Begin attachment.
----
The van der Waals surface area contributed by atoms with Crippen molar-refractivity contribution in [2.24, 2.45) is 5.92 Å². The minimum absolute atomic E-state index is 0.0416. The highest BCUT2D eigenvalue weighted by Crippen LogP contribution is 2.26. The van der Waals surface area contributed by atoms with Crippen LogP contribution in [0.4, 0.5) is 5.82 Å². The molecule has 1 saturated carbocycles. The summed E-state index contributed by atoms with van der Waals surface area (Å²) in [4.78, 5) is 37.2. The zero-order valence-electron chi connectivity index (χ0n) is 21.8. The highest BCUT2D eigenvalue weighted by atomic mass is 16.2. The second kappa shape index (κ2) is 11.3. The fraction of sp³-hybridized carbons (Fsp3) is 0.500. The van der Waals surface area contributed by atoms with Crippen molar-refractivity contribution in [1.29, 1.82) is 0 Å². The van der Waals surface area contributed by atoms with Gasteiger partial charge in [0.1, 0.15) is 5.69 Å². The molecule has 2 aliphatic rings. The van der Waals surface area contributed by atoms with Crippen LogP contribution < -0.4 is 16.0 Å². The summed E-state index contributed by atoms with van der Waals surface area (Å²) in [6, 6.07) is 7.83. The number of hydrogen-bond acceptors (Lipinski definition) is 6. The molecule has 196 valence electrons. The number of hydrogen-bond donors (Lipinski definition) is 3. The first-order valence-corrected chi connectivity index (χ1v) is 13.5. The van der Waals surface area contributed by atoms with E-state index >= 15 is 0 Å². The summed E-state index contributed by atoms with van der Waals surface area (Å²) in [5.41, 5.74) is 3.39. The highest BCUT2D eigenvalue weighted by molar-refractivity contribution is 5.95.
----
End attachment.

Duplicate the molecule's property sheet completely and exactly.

The van der Waals surface area contributed by atoms with Crippen molar-refractivity contribution in [2.24, 2.45) is 5.92 Å². The minimum absolute atomic E-state index is 0.0416. The highest BCUT2D eigenvalue weighted by Crippen LogP contribution is 2.26. The van der Waals surface area contributed by atoms with Crippen LogP contribution in [0.4, 0.5) is 5.82 Å². The molecule has 1 saturated carbocycles. The summed E-state index contributed by atoms with van der Waals surface area (Å²) in [4.78, 5) is 37.2. The zero-order valence-electron chi connectivity index (χ0n) is 21.8. The highest BCUT2D eigenvalue weighted by atomic mass is 16.2. The second kappa shape index (κ2) is 11.3. The fraction of sp³-hybridized carbons (Fsp3) is 0.500. The van der Waals surface area contributed by atoms with Crippen molar-refractivity contribution in [1.29, 1.82) is 0 Å². The van der Waals surface area contributed by atoms with Gasteiger partial charge in [0.1, 0.15) is 5.69 Å². The molecule has 2 aliphatic rings. The van der Waals surface area contributed by atoms with Crippen LogP contribution < -0.4 is 16.0 Å². The summed E-state index contributed by atoms with van der Waals surface area (Å²) in [6, 6.07) is 7.83. The number of hydrogen-bond acceptors (Lipinski definition) is 6. The molecule has 196 valence electrons. The number of hydrogen-bond donors (Lipinski definition) is 3. The first-order valence-corrected chi connectivity index (χ1v) is 13.5. The van der Waals surface area contributed by atoms with E-state index >= 15 is 0 Å². The summed E-state index contributed by atoms with van der Waals surface area (Å²) in [5.41, 5.74) is 3.39. The highest BCUT2D eigenvalue weighted by molar-refractivity contribution is 5.95.